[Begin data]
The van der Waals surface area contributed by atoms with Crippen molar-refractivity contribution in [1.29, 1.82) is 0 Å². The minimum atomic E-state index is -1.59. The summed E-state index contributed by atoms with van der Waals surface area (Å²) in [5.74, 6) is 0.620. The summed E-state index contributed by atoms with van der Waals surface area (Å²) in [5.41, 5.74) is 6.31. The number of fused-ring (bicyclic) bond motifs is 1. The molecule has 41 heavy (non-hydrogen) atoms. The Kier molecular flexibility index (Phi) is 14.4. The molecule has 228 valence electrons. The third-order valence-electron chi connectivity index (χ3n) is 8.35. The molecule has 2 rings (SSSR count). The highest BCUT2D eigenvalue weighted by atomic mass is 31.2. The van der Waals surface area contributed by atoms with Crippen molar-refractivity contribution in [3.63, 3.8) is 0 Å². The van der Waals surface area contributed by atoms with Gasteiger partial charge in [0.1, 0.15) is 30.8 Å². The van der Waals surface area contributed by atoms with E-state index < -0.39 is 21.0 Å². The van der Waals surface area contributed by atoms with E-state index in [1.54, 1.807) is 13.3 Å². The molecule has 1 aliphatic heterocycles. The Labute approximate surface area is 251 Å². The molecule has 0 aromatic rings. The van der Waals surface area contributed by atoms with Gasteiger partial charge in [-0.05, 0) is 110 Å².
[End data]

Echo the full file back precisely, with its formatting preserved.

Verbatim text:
The van der Waals surface area contributed by atoms with Crippen molar-refractivity contribution in [1.29, 1.82) is 0 Å². The minimum atomic E-state index is -1.59. The summed E-state index contributed by atoms with van der Waals surface area (Å²) in [5.74, 6) is 0.620. The summed E-state index contributed by atoms with van der Waals surface area (Å²) in [5.41, 5.74) is 6.31. The number of fused-ring (bicyclic) bond motifs is 1. The molecule has 41 heavy (non-hydrogen) atoms. The Kier molecular flexibility index (Phi) is 14.4. The molecule has 228 valence electrons. The third-order valence-electron chi connectivity index (χ3n) is 8.35. The molecule has 2 rings (SSSR count). The highest BCUT2D eigenvalue weighted by atomic mass is 31.2. The van der Waals surface area contributed by atoms with Crippen molar-refractivity contribution in [3.63, 3.8) is 0 Å². The van der Waals surface area contributed by atoms with Gasteiger partial charge in [0.1, 0.15) is 30.8 Å². The van der Waals surface area contributed by atoms with E-state index < -0.39 is 21.0 Å². The van der Waals surface area contributed by atoms with E-state index in [1.54, 1.807) is 13.3 Å². The molecule has 1 aliphatic heterocycles. The Labute approximate surface area is 251 Å². The molecule has 0 aromatic rings. The van der Waals surface area contributed by atoms with Gasteiger partial charge in [-0.05, 0) is 110 Å².